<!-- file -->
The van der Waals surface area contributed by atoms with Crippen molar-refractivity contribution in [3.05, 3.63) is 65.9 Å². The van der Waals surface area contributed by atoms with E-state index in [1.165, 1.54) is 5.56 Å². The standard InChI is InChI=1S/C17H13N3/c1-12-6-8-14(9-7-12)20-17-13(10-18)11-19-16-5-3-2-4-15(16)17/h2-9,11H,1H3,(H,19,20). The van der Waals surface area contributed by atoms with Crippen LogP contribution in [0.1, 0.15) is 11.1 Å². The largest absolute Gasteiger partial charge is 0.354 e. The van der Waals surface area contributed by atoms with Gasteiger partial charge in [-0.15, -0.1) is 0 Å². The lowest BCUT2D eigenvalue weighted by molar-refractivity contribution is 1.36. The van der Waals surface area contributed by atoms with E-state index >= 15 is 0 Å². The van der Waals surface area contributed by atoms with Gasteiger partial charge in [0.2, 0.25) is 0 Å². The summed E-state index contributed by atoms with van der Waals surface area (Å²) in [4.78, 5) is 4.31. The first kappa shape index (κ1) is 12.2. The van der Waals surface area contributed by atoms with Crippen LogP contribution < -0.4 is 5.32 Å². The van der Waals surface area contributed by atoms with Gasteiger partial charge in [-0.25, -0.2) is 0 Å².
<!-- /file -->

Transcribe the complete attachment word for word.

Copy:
The van der Waals surface area contributed by atoms with Crippen molar-refractivity contribution in [3.05, 3.63) is 65.9 Å². The van der Waals surface area contributed by atoms with E-state index in [1.165, 1.54) is 5.56 Å². The standard InChI is InChI=1S/C17H13N3/c1-12-6-8-14(9-7-12)20-17-13(10-18)11-19-16-5-3-2-4-15(16)17/h2-9,11H,1H3,(H,19,20). The van der Waals surface area contributed by atoms with Crippen LogP contribution in [0.1, 0.15) is 11.1 Å². The largest absolute Gasteiger partial charge is 0.354 e. The van der Waals surface area contributed by atoms with Gasteiger partial charge in [-0.15, -0.1) is 0 Å². The lowest BCUT2D eigenvalue weighted by molar-refractivity contribution is 1.36. The van der Waals surface area contributed by atoms with E-state index >= 15 is 0 Å². The van der Waals surface area contributed by atoms with Gasteiger partial charge in [0.2, 0.25) is 0 Å². The summed E-state index contributed by atoms with van der Waals surface area (Å²) in [4.78, 5) is 4.31. The first kappa shape index (κ1) is 12.2. The van der Waals surface area contributed by atoms with Crippen LogP contribution < -0.4 is 5.32 Å². The van der Waals surface area contributed by atoms with Gasteiger partial charge in [-0.25, -0.2) is 0 Å².